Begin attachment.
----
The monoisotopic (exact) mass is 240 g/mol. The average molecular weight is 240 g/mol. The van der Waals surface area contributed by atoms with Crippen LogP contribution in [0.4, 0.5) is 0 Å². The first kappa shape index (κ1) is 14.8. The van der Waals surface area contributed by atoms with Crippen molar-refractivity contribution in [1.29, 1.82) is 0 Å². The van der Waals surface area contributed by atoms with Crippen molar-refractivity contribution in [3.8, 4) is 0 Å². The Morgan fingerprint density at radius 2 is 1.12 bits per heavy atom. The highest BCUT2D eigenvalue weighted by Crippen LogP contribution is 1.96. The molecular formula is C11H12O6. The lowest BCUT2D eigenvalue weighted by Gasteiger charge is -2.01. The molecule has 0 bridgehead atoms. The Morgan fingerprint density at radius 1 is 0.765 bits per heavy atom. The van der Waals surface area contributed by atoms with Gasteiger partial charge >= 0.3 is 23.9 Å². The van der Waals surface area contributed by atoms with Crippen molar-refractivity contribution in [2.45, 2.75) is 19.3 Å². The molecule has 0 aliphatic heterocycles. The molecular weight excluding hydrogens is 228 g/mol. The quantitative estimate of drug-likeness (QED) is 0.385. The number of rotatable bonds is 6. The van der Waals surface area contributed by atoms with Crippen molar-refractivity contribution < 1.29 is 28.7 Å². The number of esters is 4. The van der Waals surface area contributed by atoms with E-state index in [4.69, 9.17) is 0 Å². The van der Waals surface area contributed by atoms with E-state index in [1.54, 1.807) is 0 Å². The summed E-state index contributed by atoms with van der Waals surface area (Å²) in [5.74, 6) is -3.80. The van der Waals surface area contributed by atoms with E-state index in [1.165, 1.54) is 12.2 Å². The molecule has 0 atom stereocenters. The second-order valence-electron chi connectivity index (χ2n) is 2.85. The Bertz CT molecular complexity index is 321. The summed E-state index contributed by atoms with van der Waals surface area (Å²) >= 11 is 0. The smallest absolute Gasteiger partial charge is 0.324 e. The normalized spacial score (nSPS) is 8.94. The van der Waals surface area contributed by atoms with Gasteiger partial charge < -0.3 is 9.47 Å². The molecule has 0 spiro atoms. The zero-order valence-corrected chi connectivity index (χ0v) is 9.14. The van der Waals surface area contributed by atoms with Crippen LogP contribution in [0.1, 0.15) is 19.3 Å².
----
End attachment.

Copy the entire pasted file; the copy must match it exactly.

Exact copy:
The monoisotopic (exact) mass is 240 g/mol. The average molecular weight is 240 g/mol. The van der Waals surface area contributed by atoms with Crippen LogP contribution in [0.4, 0.5) is 0 Å². The first kappa shape index (κ1) is 14.8. The van der Waals surface area contributed by atoms with Crippen molar-refractivity contribution in [1.29, 1.82) is 0 Å². The van der Waals surface area contributed by atoms with Crippen molar-refractivity contribution in [3.8, 4) is 0 Å². The Morgan fingerprint density at radius 2 is 1.12 bits per heavy atom. The highest BCUT2D eigenvalue weighted by Crippen LogP contribution is 1.96. The molecular formula is C11H12O6. The lowest BCUT2D eigenvalue weighted by Gasteiger charge is -2.01. The molecule has 0 bridgehead atoms. The Morgan fingerprint density at radius 1 is 0.765 bits per heavy atom. The van der Waals surface area contributed by atoms with Gasteiger partial charge >= 0.3 is 23.9 Å². The van der Waals surface area contributed by atoms with Crippen molar-refractivity contribution in [2.45, 2.75) is 19.3 Å². The molecule has 0 aliphatic heterocycles. The molecular weight excluding hydrogens is 228 g/mol. The quantitative estimate of drug-likeness (QED) is 0.385. The number of rotatable bonds is 6. The van der Waals surface area contributed by atoms with Crippen molar-refractivity contribution < 1.29 is 28.7 Å². The number of esters is 4. The van der Waals surface area contributed by atoms with E-state index in [4.69, 9.17) is 0 Å². The van der Waals surface area contributed by atoms with E-state index in [1.54, 1.807) is 0 Å². The summed E-state index contributed by atoms with van der Waals surface area (Å²) in [5.74, 6) is -3.80. The van der Waals surface area contributed by atoms with E-state index in [1.165, 1.54) is 12.2 Å². The molecule has 0 atom stereocenters. The second-order valence-electron chi connectivity index (χ2n) is 2.85. The Bertz CT molecular complexity index is 321. The summed E-state index contributed by atoms with van der Waals surface area (Å²) >= 11 is 0. The smallest absolute Gasteiger partial charge is 0.324 e. The normalized spacial score (nSPS) is 8.94. The van der Waals surface area contributed by atoms with Gasteiger partial charge < -0.3 is 9.47 Å². The molecule has 0 spiro atoms. The zero-order valence-corrected chi connectivity index (χ0v) is 9.14. The van der Waals surface area contributed by atoms with Crippen LogP contribution in [0.1, 0.15) is 19.3 Å².